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Here’s What Restaurant Menus From Across the Country Tell Us About Dining Today

Menus are utilitarian, sure: They tell you what a restaurant is serving. But in aggregate, menus can offer a window into the larger culinary scene, showing you which foods are trending, what the general vibe is, and what chefs and restaurateurs care about at a given moment.

This year, menus from across the United States are displaying that restaurants are focused on opulent, expensive items and comfort foods alike, The New York Times reported on Tuesday. A team at the newspaper analyzed 121 menus from a range of restaurants (different styles, cuisines, and price points), and together they showed what’s trending this year.

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After years of pandemic shutdowns and restrictions, diners are looking for maximalism and opulence, Anna Polonsky, the founder of a New York design studio, told the Times. That’s evident in the preponderance of caviar across the country, served traditionally or in dishes like quesadillas. “It’s true with presentations as well: croquembouche, towers, big scoops of ice cream,” Polonsky said.

It’s even true with the humble Caesar salad. No longer confined to just steakhouses, restaurants across the culinary spectrum are playing with what a Caesar can be. There are Thai Caesars, Mexican Caesars, and catfish Caesars. “It’s a lot of chefs’ favorite salad to eat,” Este’s Fermín Nuñez told the newspaper. Its price is starting to match its cachet, too: The average cost for a Caesar was $15.42, with the most expensive being $22.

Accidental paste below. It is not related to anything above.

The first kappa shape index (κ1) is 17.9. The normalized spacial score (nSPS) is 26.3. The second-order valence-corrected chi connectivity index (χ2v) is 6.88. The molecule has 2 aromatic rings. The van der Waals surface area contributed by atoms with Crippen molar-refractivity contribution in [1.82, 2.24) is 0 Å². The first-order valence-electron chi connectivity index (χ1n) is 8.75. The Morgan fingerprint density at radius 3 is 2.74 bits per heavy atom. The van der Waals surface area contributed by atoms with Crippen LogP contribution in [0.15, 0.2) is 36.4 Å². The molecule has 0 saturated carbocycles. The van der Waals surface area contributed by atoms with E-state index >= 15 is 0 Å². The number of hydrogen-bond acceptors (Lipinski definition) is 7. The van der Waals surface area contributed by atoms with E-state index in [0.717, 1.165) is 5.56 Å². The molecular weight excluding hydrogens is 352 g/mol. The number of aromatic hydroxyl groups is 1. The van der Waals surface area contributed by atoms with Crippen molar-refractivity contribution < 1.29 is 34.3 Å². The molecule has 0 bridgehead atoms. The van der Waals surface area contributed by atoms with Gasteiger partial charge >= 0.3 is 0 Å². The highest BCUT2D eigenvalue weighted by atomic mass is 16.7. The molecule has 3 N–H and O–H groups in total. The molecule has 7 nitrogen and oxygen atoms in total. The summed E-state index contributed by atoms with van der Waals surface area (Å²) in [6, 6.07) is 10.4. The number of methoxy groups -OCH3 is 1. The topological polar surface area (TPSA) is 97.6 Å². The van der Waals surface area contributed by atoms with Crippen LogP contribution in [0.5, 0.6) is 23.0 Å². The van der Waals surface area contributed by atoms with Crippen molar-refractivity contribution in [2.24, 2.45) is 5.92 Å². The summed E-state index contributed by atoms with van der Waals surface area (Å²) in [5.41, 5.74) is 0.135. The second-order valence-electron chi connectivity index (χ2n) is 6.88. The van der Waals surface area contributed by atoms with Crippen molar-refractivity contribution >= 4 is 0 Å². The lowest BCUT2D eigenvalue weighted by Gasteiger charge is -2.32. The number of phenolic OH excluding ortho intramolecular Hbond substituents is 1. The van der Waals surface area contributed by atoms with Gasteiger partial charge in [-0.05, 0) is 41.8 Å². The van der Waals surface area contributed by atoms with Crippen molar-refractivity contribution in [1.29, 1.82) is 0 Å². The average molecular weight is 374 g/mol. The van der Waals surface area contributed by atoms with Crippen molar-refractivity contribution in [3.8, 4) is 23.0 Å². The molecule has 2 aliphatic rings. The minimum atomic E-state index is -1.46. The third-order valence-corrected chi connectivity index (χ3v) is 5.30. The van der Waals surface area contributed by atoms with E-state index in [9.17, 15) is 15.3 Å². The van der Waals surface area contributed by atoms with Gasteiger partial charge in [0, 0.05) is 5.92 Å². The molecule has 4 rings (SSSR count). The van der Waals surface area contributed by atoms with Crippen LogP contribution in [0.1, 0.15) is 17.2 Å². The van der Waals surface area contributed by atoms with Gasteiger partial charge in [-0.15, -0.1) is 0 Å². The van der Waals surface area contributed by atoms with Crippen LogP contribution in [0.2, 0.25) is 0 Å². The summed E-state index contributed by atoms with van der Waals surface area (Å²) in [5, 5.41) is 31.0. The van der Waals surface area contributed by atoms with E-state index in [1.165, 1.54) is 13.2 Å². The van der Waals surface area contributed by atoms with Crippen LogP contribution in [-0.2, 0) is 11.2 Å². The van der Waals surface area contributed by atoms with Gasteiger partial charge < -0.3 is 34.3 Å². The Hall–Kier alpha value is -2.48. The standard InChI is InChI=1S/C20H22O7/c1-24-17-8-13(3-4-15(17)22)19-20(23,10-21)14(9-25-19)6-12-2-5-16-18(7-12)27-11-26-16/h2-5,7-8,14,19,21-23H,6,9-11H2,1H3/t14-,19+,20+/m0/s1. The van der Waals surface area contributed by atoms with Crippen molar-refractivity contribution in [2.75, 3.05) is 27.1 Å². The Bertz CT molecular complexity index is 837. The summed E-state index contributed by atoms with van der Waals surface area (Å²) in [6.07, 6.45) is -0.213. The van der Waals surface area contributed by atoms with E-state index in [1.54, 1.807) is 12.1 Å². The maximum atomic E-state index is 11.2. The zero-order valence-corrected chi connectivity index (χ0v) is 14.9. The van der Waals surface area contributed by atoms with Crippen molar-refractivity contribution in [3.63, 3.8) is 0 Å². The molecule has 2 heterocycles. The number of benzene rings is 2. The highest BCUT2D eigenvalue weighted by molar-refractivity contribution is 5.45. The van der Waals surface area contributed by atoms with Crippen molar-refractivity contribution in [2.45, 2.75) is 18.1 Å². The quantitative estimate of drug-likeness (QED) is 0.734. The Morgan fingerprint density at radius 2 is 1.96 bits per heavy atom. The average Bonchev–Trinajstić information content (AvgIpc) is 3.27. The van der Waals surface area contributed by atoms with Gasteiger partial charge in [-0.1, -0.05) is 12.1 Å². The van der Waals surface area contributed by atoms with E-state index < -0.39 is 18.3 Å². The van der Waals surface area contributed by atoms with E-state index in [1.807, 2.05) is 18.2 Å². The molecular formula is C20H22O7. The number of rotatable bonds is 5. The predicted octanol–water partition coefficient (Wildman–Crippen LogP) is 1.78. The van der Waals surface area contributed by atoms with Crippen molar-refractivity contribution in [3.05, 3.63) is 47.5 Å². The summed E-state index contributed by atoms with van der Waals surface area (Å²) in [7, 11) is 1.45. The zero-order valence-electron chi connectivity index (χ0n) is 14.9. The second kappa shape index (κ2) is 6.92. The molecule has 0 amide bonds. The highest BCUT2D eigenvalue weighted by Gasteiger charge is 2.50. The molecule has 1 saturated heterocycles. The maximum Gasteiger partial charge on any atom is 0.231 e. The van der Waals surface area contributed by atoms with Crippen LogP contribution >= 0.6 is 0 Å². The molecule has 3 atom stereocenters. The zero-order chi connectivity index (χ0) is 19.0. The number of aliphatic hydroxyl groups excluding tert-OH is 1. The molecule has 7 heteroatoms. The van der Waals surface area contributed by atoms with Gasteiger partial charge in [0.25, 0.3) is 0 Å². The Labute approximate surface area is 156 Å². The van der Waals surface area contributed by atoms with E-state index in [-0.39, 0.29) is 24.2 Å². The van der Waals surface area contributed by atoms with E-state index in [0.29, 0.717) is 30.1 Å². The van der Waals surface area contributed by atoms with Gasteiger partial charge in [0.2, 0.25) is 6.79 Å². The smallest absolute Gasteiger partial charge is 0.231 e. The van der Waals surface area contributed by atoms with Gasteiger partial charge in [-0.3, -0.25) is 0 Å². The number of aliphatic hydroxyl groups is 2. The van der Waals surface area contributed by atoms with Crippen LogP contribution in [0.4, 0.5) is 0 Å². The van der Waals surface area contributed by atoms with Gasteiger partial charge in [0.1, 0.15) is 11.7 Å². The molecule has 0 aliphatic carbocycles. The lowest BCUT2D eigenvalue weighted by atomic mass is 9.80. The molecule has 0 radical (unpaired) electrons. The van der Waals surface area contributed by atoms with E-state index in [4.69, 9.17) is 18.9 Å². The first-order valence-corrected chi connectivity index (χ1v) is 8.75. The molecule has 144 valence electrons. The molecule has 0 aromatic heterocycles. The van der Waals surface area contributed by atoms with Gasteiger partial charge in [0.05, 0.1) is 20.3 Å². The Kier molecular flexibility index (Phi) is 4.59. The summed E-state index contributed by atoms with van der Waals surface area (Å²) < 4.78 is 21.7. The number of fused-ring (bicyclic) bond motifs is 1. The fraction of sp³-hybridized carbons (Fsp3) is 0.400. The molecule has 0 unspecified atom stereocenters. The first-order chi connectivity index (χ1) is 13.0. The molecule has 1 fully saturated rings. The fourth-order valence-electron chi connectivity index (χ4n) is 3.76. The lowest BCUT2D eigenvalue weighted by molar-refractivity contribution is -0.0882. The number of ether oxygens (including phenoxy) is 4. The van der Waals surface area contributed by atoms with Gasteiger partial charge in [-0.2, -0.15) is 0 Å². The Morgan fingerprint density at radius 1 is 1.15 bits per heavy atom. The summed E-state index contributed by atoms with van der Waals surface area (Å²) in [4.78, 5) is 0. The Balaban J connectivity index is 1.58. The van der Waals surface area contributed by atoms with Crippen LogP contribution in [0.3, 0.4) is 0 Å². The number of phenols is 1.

On the other end of the spectrum, thanks to years of upheaval and uncertainty, diners are craving comfort. That’s borne out in the rise of dishes like fried chicken, which is having a veritable moment. Restaurants of all stripes are serving their take on the poultry, whether it’s a classic fried-chicken dinner, chicken katsu at a Japanese restaurant, or a Mexican chicken milanesa torta.

And at the end of a meal, restaurants are hoping you’ll dig into a nostalgic dessert like an ice cream sundae or Funfetti cakes and cookies. The old-school flavors are a nod to childhood, ideally, a simpler time when the biggest question in your life was “Chocolate or vanilla?” As a further nod to the youthful feel of these desserts, restaurants are branding them as “Mom’s” or “Nonna’s” recipes. We bet you weren’t shelling out $10 or more for a slice of cake when you were just a kid, though.

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